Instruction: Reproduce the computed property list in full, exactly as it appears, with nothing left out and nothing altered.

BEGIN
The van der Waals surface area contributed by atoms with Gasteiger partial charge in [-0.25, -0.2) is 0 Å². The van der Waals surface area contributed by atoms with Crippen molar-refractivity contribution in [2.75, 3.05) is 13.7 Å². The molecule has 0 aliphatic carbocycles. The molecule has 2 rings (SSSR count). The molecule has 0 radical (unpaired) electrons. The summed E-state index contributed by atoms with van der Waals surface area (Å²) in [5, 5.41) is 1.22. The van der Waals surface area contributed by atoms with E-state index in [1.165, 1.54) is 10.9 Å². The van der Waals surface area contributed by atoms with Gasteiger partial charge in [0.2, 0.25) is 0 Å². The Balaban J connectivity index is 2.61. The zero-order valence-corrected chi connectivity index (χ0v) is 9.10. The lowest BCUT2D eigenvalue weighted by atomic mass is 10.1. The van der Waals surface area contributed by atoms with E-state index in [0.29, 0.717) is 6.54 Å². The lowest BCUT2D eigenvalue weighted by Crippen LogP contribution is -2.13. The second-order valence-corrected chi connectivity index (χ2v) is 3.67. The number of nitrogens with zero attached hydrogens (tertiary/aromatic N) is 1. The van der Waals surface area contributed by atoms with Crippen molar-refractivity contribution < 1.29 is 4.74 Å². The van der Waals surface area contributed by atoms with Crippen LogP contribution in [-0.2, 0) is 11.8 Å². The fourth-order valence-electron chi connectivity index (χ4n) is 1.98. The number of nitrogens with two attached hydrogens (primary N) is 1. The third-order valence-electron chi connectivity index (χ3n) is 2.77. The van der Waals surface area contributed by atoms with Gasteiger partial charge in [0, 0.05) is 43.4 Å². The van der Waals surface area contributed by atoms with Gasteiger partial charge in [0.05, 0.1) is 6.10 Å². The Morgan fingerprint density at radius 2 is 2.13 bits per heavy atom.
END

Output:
The van der Waals surface area contributed by atoms with Gasteiger partial charge in [-0.25, -0.2) is 0 Å². The van der Waals surface area contributed by atoms with Crippen molar-refractivity contribution in [2.75, 3.05) is 13.7 Å². The molecule has 0 aliphatic carbocycles. The molecule has 2 rings (SSSR count). The molecule has 0 radical (unpaired) electrons. The summed E-state index contributed by atoms with van der Waals surface area (Å²) in [5, 5.41) is 1.22. The van der Waals surface area contributed by atoms with E-state index in [1.165, 1.54) is 10.9 Å². The van der Waals surface area contributed by atoms with Gasteiger partial charge in [0.2, 0.25) is 0 Å². The Balaban J connectivity index is 2.61. The zero-order valence-corrected chi connectivity index (χ0v) is 9.10. The lowest BCUT2D eigenvalue weighted by atomic mass is 10.1. The van der Waals surface area contributed by atoms with E-state index in [0.29, 0.717) is 6.54 Å². The lowest BCUT2D eigenvalue weighted by Crippen LogP contribution is -2.13. The second-order valence-corrected chi connectivity index (χ2v) is 3.67. The number of nitrogens with zero attached hydrogens (tertiary/aromatic N) is 1. The van der Waals surface area contributed by atoms with Crippen molar-refractivity contribution < 1.29 is 4.74 Å². The van der Waals surface area contributed by atoms with Crippen LogP contribution in [-0.2, 0) is 11.8 Å². The fourth-order valence-electron chi connectivity index (χ4n) is 1.98. The number of nitrogens with two attached hydrogens (primary N) is 1. The third-order valence-electron chi connectivity index (χ3n) is 2.77. The van der Waals surface area contributed by atoms with Gasteiger partial charge in [0, 0.05) is 43.4 Å². The van der Waals surface area contributed by atoms with Gasteiger partial charge in [0.05, 0.1) is 6.10 Å². The Morgan fingerprint density at radius 2 is 2.13 bits per heavy atom.